Use this URL to cite or link to this record in EThOS: https://ethos.bl.uk/OrderDetails.do?uin=uk.bl.ethos.772577
Title: The relationship between science and religion in Kang Youwei's Confucianism
Author: Wan, Zhaoyuan
ISNI:       0000 0004 7960 0630
Awarding Body: University of Oxford
Current Institution: University of Oxford
Date of Award: 2019
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Abstract:
In this thesis I analyse the relationship between science and religion in a non-Western and specifically Chinese context through an examination of the writings of Kang Youwei (康有爲1858-1927), a prominent reformer and Confucian thinker of the period of transition from Imperial to Republican China. Described by his followers as the 'Martin Luther of Confucianism', Kang envisioned a central social role for Confucianism as a state religion, championing the restoration of a 'pristine' religion of Confucius (Kongjiao孔教), by both modelling it after Christian practices and revitalizing the ancient Chinese belief in Shangdi 上帝 (as a universal concept, equated with 'God'). He upheld the unitary nature of the concept of jiao (教) or 'religion', manifested in a variety of religions united by their shared moral aim and in their teachings on reverence for Divinity, the soul's immortality, and compassion. My research reveals that, before the rise of radical materialism and scientism, fully one generation before the acceptance by Chinese intellectuals of the 'Conflict Thesis', Kang had already sought to conceptualize the relationship between what are now generally categorized as science and religion. Expounding a holistic world-view founded upon a belief in the oneness of knowledge, Kang appropriated Western scientific concepts such as the 'ether' in his re-interpretation of the Confucian Classics. He saw no conflict between modern science and Confucian Religion, whose quintessential doctrines, in his view, contained the origins of scientific thought. Acknowledging that conflict with science might occur with other religions like Christianity, he admitted that certain religious doctrines required correction when scientific evidence made it imperative; no matter how far science advanced, however, it could never disprove the existence of God, whose infinite nature he believed lay beyond the grasp of finite-even if brilliant-scientific minds. Closer analysis of Kang's conception of the complementary relationship between science and religion, I suggest, can contribute to a richer picture of Kang's thought, a better understanding of the field of science and religion in China, and a more global account of the subject.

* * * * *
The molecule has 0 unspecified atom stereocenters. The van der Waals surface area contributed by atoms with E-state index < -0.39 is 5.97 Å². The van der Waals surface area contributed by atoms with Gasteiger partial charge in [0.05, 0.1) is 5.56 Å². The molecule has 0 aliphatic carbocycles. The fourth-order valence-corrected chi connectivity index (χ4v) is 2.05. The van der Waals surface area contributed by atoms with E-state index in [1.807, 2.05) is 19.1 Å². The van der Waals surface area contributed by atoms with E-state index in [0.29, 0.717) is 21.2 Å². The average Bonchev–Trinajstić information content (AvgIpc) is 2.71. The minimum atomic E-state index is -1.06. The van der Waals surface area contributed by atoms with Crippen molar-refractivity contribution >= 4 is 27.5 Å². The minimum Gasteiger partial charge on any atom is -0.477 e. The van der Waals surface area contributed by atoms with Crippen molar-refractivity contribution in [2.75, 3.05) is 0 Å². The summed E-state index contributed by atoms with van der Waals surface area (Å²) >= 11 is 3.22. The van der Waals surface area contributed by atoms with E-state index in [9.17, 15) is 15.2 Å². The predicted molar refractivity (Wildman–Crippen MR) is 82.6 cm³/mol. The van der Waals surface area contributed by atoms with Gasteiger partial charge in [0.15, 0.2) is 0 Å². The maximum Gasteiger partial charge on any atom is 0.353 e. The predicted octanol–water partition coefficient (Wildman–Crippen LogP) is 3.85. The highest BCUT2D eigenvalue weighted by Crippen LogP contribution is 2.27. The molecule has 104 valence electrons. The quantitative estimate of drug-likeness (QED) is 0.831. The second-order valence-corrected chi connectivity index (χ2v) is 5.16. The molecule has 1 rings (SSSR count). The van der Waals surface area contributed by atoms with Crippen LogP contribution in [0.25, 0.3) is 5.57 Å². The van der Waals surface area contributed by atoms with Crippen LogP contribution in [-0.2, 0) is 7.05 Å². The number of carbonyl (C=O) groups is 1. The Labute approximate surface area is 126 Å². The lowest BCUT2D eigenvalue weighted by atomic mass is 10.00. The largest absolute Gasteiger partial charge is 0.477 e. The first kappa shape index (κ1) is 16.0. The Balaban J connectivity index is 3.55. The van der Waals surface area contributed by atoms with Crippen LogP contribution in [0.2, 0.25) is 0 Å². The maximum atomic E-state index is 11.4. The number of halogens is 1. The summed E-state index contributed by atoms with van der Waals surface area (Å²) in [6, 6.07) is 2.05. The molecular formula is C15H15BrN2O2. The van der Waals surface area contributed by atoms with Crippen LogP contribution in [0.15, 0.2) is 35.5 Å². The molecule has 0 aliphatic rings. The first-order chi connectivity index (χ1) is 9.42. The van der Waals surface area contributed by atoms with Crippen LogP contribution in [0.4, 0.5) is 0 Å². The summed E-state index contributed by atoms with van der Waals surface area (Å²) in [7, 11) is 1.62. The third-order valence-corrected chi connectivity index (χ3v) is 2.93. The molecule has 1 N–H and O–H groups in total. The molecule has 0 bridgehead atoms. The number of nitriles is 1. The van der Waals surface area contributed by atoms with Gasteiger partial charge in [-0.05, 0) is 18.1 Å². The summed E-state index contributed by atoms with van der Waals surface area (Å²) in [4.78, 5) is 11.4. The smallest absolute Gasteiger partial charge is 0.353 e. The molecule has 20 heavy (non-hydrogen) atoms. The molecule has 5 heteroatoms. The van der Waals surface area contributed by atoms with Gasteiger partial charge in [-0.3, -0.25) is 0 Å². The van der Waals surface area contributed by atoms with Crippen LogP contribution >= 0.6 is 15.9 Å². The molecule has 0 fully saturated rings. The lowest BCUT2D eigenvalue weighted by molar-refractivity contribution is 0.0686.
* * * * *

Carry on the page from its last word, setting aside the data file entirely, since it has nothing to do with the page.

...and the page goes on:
Supervisor: Iliffe, Rob Sponsor: Not available
Qualification Name: Thesis (Ph.D.) Qualification Level: Doctoral
EThOS ID: uk.bl.ethos.772577  DOI: Not available
Keywords: Religion and science ; Confucianism ; Chinese intellectual history ; Kang Youwei ; history of science
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